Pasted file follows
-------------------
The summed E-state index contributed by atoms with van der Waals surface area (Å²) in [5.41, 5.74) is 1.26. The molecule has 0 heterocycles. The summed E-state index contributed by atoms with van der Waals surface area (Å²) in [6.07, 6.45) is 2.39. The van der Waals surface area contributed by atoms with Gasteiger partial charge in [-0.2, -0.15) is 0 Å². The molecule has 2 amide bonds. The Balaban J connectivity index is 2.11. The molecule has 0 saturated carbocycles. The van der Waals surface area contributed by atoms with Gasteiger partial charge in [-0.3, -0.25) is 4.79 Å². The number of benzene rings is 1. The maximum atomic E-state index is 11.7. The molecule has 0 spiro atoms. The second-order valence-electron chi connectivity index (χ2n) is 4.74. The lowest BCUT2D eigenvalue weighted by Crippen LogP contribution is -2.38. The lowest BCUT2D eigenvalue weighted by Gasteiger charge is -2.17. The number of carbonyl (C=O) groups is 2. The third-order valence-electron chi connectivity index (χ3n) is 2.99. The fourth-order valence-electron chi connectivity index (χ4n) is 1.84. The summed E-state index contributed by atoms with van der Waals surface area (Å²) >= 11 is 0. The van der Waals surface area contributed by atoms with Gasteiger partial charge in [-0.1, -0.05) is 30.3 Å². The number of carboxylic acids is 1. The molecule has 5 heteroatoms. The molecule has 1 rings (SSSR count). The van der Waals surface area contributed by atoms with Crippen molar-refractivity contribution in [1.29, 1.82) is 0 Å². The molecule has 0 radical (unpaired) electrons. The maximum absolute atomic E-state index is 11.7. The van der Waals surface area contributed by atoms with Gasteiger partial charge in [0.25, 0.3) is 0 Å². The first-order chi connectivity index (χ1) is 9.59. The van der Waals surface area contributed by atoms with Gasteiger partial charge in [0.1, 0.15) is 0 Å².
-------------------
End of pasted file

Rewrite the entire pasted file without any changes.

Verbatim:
The summed E-state index contributed by atoms with van der Waals surface area (Å²) in [5.41, 5.74) is 1.26. The molecule has 0 heterocycles. The summed E-state index contributed by atoms with van der Waals surface area (Å²) in [6.07, 6.45) is 2.39. The van der Waals surface area contributed by atoms with Gasteiger partial charge in [-0.2, -0.15) is 0 Å². The molecule has 2 amide bonds. The Balaban J connectivity index is 2.11. The molecule has 0 saturated carbocycles. The van der Waals surface area contributed by atoms with Gasteiger partial charge in [-0.3, -0.25) is 4.79 Å². The number of benzene rings is 1. The maximum atomic E-state index is 11.7. The molecule has 0 spiro atoms. The second-order valence-electron chi connectivity index (χ2n) is 4.74. The lowest BCUT2D eigenvalue weighted by Crippen LogP contribution is -2.38. The lowest BCUT2D eigenvalue weighted by Gasteiger charge is -2.17. The number of carbonyl (C=O) groups is 2. The third-order valence-electron chi connectivity index (χ3n) is 2.99. The fourth-order valence-electron chi connectivity index (χ4n) is 1.84. The summed E-state index contributed by atoms with van der Waals surface area (Å²) >= 11 is 0. The van der Waals surface area contributed by atoms with Gasteiger partial charge in [-0.1, -0.05) is 30.3 Å². The number of carboxylic acids is 1. The molecule has 5 heteroatoms. The molecule has 1 rings (SSSR count). The van der Waals surface area contributed by atoms with Crippen molar-refractivity contribution in [1.29, 1.82) is 0 Å². The molecule has 0 radical (unpaired) electrons. The maximum absolute atomic E-state index is 11.7. The van der Waals surface area contributed by atoms with Gasteiger partial charge in [0.25, 0.3) is 0 Å². The first-order chi connectivity index (χ1) is 9.59. The van der Waals surface area contributed by atoms with Gasteiger partial charge in [0.1, 0.15) is 0 Å².